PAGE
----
Speculative Listening: Reading Audible Writing

Speculative Listening: Reading Audible Writing

By Megan Butchart (Undergraduate RA, SpokenWeb)

 

One of the richest audio genres within the SoundBox Collection are class lectures recorded between the 1960s and 1980s by UBC English professor Warren Tallman. From the clicking of cigarette lighters, to the buzzing of campus-wide bells or buzzers signalling the end of class, to the scratching of chalk on blackboards, these recorded lectures are full of sounds no longer present in the contemporary university classroom. As I begin to transcribe these now-digitized recordings, such sounds have generated new research questions and invited team-wide discussions about the potential for AI projects to assist with such data sets.

Due to Tallman’s positioning of the recording device at the front of the classroom, the sounds of chalk on the blackboard are clearly audible in each recording. Moreover, in many cases Tallman speaks the words as he writes them, allowing one to audibly discern the visual shapes of the letters as they are formed. For example, in one recording you can hear Tallman write the word “eidetic” on the blackboard, with the recognizable sounds of Tallman crossing the “t”, followed by the dotting of the two “i”s. You can also hear Tallman writing out various poets’ names, dates, book/poem titles, and poetic vocabulary. But what about the written words that Tallman does not verbally identify? What if there was a way through machine learning to read those written words through the sounds of chalk markings?

While Artificial Intelligence (AI) and Machine Learning (ML) in the literary audio archive is somewhat new territory for me, I have studied such compelling projects as Marit MacArthur’s exploration of pitch and timing to quantify “poet voice” and Tanya Clement and Steve McLaughlin’s project HiPSTAS in which they use the audio analysis tool ARLO to identify and analyse patterns of applause in the PennSound poetry archive. Although I do not know how large a training data set would be required or what threshold of verifiable written words would be necessary to accurately identify the sounds of writing, speculating about the possibilities of machine learning and what questions might be involved has been an interesting exercise. Indeed, there are many practical variables to consider:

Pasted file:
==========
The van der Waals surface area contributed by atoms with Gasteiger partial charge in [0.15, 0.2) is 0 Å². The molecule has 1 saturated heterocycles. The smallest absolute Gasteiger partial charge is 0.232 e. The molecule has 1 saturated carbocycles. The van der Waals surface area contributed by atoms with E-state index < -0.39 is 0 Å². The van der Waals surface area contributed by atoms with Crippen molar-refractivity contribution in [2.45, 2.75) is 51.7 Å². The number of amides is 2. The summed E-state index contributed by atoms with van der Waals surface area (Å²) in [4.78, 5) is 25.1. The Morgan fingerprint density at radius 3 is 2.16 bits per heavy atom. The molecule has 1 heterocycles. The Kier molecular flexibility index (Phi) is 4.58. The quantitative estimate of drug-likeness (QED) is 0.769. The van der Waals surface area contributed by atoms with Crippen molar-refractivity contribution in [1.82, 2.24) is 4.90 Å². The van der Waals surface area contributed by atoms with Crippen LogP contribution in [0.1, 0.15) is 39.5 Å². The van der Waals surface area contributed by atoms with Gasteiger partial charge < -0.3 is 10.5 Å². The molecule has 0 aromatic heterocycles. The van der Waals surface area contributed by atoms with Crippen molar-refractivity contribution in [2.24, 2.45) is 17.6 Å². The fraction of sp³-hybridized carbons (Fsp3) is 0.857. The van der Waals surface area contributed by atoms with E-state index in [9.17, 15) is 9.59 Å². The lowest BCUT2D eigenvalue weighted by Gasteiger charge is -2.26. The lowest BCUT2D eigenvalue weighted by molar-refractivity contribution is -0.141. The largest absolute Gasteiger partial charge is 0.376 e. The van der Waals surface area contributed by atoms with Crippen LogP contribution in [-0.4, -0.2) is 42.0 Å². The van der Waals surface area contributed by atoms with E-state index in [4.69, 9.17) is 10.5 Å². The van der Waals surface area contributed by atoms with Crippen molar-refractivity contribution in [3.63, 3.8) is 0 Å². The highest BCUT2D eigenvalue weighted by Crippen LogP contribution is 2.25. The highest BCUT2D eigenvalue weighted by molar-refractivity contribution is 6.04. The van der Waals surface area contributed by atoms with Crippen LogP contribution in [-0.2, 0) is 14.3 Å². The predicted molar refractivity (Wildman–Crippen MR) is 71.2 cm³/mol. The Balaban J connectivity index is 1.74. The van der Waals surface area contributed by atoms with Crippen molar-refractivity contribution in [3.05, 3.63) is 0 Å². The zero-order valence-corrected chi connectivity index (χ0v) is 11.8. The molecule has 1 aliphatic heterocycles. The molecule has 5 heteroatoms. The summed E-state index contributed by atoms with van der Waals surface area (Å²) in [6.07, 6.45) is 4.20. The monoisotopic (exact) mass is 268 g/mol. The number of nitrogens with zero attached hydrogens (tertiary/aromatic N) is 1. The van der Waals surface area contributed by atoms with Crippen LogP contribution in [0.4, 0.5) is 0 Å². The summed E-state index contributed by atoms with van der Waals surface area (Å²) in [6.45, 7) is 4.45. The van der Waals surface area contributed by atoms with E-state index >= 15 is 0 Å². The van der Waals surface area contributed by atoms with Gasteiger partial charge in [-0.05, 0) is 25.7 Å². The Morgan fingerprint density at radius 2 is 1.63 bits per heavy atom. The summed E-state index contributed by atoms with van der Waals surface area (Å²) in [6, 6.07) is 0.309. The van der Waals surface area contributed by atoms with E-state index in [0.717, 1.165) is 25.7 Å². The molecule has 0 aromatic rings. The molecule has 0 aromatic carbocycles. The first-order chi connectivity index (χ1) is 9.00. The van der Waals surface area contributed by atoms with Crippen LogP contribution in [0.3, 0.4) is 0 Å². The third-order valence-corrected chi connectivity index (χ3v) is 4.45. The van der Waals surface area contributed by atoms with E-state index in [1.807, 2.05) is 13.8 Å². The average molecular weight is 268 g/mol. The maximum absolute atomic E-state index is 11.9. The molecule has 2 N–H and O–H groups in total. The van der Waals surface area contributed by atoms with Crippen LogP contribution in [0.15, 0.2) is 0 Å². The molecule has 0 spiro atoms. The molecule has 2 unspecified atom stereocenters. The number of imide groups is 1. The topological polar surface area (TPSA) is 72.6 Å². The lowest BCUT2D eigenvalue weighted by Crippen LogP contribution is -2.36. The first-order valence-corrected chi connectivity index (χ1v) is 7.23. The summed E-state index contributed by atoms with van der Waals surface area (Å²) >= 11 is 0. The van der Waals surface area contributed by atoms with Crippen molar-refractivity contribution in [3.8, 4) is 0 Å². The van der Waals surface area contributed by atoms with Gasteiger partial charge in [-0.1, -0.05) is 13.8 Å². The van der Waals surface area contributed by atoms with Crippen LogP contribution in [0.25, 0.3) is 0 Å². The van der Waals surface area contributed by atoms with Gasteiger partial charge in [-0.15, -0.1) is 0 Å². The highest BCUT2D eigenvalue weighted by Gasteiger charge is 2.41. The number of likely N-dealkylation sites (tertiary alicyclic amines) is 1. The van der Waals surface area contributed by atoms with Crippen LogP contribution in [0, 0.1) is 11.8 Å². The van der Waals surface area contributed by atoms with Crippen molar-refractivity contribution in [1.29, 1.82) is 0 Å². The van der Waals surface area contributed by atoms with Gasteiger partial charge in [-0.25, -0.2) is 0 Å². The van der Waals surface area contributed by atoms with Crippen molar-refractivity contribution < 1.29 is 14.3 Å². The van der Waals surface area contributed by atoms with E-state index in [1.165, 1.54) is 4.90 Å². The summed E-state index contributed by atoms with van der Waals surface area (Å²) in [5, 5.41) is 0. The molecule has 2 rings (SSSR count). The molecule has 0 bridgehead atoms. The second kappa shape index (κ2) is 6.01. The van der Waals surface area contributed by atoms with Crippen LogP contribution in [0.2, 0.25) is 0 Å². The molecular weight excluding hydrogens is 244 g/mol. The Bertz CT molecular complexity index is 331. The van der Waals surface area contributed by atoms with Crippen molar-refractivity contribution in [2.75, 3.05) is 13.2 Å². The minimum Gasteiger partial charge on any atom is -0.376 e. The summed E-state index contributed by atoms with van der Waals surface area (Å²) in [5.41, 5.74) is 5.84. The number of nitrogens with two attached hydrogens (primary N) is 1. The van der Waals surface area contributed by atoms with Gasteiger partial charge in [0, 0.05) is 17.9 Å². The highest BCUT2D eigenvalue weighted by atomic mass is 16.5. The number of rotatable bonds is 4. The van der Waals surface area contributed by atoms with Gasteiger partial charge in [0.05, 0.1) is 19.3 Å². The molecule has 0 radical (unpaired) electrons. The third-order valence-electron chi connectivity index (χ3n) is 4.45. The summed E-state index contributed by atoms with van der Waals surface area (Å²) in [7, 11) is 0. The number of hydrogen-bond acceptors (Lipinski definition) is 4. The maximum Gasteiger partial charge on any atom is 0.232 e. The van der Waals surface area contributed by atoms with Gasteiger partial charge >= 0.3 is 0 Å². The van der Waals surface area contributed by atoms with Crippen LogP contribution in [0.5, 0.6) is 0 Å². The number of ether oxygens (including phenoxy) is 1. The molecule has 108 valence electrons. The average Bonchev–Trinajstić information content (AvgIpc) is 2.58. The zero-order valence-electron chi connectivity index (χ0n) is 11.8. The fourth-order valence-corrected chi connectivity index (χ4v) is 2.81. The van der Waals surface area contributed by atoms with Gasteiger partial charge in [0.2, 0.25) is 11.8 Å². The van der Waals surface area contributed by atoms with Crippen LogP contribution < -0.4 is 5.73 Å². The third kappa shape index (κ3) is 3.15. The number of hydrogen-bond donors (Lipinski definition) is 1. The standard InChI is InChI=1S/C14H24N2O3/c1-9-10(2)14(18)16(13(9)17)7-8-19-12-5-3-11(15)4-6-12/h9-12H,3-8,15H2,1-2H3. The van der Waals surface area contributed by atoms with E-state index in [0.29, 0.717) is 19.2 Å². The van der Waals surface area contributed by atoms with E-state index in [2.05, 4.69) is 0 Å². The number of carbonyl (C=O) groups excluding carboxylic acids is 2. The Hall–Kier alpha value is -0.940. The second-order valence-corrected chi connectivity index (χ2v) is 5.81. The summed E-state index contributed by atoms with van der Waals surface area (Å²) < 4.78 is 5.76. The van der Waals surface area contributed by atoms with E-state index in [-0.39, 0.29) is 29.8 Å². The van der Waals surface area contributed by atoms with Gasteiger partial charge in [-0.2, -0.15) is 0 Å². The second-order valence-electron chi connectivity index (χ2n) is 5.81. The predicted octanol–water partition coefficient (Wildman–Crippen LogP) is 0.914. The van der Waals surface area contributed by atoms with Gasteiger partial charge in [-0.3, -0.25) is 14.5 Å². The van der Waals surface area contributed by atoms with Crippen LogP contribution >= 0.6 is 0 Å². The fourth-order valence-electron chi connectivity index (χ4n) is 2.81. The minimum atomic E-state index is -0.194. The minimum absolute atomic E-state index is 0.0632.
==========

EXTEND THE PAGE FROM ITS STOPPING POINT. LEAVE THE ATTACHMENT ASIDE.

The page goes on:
• Is Tallman writing in printing, cursive, or an individual hybrid-style?
  • Is he writing in upper-case or lower-case letters? How large is his writing on the board?
  • In what order does he cross “t”s and dot “i”s?
  • Does he ever use abbreviations?
  • What chalk sounds are not letters or numbers, but punctuation, arrows, circles, sketches, or scansion?

Many of these questions can be answered within the context of the recorded lecture. Likewise, visual samples of Tallman’s handwriting preserved in letters and documents within the archives could be compared with the audible chalkboard writing. While such a project might ultimately be unfeasible, in the effort of creating a robust metadata around each of these recordings, such a tool would nevertheless be very useful in allowing one to hear what information is being conveyed nonverbally.

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